Labour says it’s ‘strengthening’ New Deal despite Unite slamming policy ‘retreat’

© Andrew Skudder/CC BY-SA 2.0

Labour has said it is “strengthening” its New Deal for Working People, just as its leading union backer Unite claimed its workers’ rights reform package had been watered down so much it was “unrecognisable”.

Trade union Unite claims a new Labour document on its New Deal for Working People is a “betrayal’, suggesting the workers’ rights reforms presented are “unrecognisable” from plans originally produced with unions.

Labour has continually denied any recent rowback on its reforms, but Unite leader Sharon Graham claimed on Wednesday the New Deal had now become a “charter for bad bosses”.

The union accused Labour of rowing back on elements of the package, and hit out at a document allegedly issued to trade unions on Monday before they meet leader Keir Starmer next week.

Graham said: “Workers will see through this and mark this retreat after retreat as a betrayal. This new document is turning what was a real new deal for workers into a charter for bad bosses.

“Labour don’t want a law against fire and rehire and they are effectively ripping up the promise of legislation on a new deal for workers in its first 100 days.

“Instead, we have codes of conduct and pledges of consultation with big business. Likewise, the proposal to legislate against zero hours contracts is watered down to almost nothing.

“In truth, this new document is not worthy of discussion. All unions must now demand that Labour changes course and puts the original deal for workers back on the table.”

But a party spokesperson told LabourList on Thursday: “Labour’s New Deal for Working People is a core part of our mission to grow Britain’s economy and raise living standards across the country.

“A Labour government will need to hit the ground running and that is why we have been strengthening the proposals to implement our commitments. If elected we will bring forward legislation within 100 days of entering government.”

Deputy leader Angela Rayner is due to give a speech on the plans on Thursday.

Labour has faced repeated questions recently about whether the New Deal has been watered down. Sources have confirmed some new materials will be published soon about the proposals, though suggested this was about consolidation and repackaging rather than any substantive changes.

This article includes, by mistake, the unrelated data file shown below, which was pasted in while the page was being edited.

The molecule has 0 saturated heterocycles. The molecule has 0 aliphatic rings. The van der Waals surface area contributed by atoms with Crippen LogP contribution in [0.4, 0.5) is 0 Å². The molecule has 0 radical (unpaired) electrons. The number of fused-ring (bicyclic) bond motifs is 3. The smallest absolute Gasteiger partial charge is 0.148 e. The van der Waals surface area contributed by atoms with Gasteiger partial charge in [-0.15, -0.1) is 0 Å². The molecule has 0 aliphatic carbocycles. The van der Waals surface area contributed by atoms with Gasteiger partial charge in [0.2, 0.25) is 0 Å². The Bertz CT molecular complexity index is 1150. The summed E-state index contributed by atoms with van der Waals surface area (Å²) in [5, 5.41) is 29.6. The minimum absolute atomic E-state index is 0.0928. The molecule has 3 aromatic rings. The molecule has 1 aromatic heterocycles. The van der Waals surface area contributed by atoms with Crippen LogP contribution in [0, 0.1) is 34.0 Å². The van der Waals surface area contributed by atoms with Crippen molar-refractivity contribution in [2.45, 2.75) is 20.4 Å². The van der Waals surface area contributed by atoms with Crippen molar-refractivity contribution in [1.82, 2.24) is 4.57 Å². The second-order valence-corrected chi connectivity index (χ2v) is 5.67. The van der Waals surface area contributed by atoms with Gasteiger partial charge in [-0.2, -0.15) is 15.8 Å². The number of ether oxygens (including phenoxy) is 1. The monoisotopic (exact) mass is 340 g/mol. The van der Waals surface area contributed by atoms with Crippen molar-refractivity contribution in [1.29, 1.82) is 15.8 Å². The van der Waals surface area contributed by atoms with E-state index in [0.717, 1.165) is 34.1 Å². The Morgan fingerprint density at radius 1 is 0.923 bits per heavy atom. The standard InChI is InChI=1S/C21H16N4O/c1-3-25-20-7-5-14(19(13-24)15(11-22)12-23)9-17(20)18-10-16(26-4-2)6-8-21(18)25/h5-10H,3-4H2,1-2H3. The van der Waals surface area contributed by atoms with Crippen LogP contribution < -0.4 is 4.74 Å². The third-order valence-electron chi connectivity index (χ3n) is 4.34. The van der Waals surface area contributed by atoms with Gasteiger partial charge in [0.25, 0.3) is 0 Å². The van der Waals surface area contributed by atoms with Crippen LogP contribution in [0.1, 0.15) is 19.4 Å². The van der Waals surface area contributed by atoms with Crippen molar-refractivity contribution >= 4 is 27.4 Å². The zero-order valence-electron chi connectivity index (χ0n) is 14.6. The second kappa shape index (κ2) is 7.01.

A spokesperson told journalists last week nothing had changed since the National Policy Forum last year – but multiple changes were made then. Some are only now attracting significant attention, such as Labour’s acceptance of some zero-hour contracts where workers agree to them.

Labour figures have said recently that they will “bring forward” legislation within 100 days on the New Deal, but not complete legislation on all measures within 100 days.

It is not clear what prompted Graham’s claim that the party does not want to outlaw fire and rehire. One insider told LabourList: “This hasn’t been handled well, but the substance of what was agreed last year is still there and we have gone further on some of the collective stuff. We are definitely still legislating on fire and rehire.”

The party’s final NPF platform pledged to end fire and rehire. It made no mention however of specific plans included in the initial New Deal green paper to legislate to prevent workers being dismissed for failing to agree worse contracts, and ensure union regulations don’t stop unions protecting workers subjected to fire and rehire tactics. But the insider said the tweak did not mean it had been dropped.

It came as Shadow Chancellor Rachel Reeves said that businesses have “nothing to fear” from the party’s plans for workers’ rights in a question-and-answer session with journalists following a speech in the City of London yesterday.

However, she stressed that Labour is “absolutely committed” to delivering the New Deal for Working People “in full”.

Reeves said: “Businesses have got nothing to fear from Labour’s New Deal for Working People. And, of course, we will consult on how to implement these things so that there aren’t any unforeseen, adverse consequences from it.

“But we’re committed to the New Deal for Working People. It’s an important part of our economic offer, both to build a stronger and more resilient economy and to ensure that working people benefit from a growing economy.”

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